There wasn’t much talk of Messi but a lot of conversations involving machines talking to machines in certain corners of Barcelona in mid-September, when more than 4,000 humans from over 50 countries converged on this Catalan city for the inaugural Internet of Things Solutions World Congress. This week, the digital caravan moves to San Francisco, where GE is holding its annual Minds + Machines conference in San Francisco – the font of Internet disruption.
Cisco, a big player in the field, believes that there will be 50 billion connected “things” by 2020, including everything from FitBits to jet engines. GE, which is investing billions in “intelligent machines” and turning itself into a digital industrial company, is focusing on heavy-duty end of the IoT spectrum: the Industrial Internet.
The sizes of both events – GE’s expects 1,500 visitors and will take up San Francisco’s imposing Fort Mason – illustrate that intelligent machines are quickly growing up. In fact, their progress invites comparisons with the rapid rise of mobile computing and smartphones.
In just one decade, their ecosystem has connected billions of people around the world and transformed how we live, work and interact. The digital industrial world is now starting to see something similar.
Last year, GE and a group of companies including AT&T and Intel formed the Industrial Internet Consortium (IIC) to create a digital ecosystem connecting billions of machines ranging from blowout preventers and locomotives to CT scanners. In just one year, the Consortium has grown to more than 200 members.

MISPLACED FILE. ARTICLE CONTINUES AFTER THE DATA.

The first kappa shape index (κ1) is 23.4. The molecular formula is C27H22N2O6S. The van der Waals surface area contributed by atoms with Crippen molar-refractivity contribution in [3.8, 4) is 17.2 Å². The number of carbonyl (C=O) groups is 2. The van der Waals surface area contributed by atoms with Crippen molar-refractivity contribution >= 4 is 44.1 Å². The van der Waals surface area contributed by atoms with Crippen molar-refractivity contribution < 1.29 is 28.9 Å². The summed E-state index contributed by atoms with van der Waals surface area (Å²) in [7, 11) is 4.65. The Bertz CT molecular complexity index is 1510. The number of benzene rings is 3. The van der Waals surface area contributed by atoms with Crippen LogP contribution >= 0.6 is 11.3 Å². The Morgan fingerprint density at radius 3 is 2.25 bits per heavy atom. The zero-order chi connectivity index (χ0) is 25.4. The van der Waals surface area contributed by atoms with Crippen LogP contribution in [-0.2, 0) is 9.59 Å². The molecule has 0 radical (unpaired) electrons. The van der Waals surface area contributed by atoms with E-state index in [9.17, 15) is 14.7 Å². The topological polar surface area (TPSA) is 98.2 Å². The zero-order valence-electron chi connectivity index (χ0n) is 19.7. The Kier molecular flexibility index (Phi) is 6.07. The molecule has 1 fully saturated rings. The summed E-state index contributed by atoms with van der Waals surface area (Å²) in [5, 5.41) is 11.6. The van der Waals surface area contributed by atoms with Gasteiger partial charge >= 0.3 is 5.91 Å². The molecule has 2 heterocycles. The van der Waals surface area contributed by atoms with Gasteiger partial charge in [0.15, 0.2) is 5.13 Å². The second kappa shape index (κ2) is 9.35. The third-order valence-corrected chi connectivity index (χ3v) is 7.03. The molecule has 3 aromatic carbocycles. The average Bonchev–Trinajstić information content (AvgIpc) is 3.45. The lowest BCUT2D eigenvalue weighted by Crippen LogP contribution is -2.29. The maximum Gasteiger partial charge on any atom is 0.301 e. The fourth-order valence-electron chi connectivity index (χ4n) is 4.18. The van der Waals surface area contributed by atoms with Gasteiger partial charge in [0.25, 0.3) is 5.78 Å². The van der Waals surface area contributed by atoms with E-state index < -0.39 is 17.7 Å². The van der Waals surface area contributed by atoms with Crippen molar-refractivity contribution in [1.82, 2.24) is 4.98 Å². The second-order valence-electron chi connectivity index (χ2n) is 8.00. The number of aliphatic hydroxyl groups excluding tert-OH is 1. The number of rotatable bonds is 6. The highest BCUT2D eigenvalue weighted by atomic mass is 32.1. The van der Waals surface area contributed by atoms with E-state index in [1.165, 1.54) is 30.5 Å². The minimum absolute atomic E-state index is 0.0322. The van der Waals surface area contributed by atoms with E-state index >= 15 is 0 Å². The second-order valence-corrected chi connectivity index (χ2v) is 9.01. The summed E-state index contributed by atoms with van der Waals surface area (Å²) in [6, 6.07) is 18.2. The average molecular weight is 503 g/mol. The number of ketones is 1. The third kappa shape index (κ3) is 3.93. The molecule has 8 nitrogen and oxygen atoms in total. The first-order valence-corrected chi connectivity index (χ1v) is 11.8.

Jumping on this accelerating train makes a lot of good sense. There are hundreds of billions of dollars at stake in new growth opportunities in what Colin Parris, GE’s vice president of software research, calls the emerging “data economy.”
At the Barcelona event, Parris delivered a keynote address on GE’s Digital Twin initiative and he’s also coming to San Francisco.
Parris says that consumer juggernauts like Amazon, Google and Apple have already given birth to their own digital twins modeling human customers and suggesting new business models and value streams.
GE and other industrial companies are now doing the same by extracting, analyzing and modeling with data from machines and factories. The digital twin can simulate the operations of wind turbines, ships and power plants inside a computer and helps engineers to find and optimize the best designs before they even start making things from metal. “Through the digital twin, we will create continuously evolving digital models for machines that will extract value for the Industrial Internet in the same manner that companies in the consumer internet space have done,” Parris says.
One of high points at the Barcelona congress was the introduction of new Industrial Internet test beds that allow IIC members to measure the efficiency of their products. The brains behind a test best developed by GE and Infosys will also be to Minds + Machines in San Francisco this week. It’s already helping engineers find better ways to manage and maintain landing gear.
Jayraj Nair, who is also leading the test beds effort at Infosys, said the partnership with GE is was a great example of how the IIC is encouraging more collaboration and fostering industrial-strength solutions for the Industrial Internet.
Still, the opportunity for collaboration does not come without challenges. Speaking on a panel in Barcelona, Katherine Butler, general counsel for GE Software, said that open-source innovation was still not broadly understood and that more education was needed.
Forums like Mind + Machines are perfect place to get the word out about the rising digital industrial future.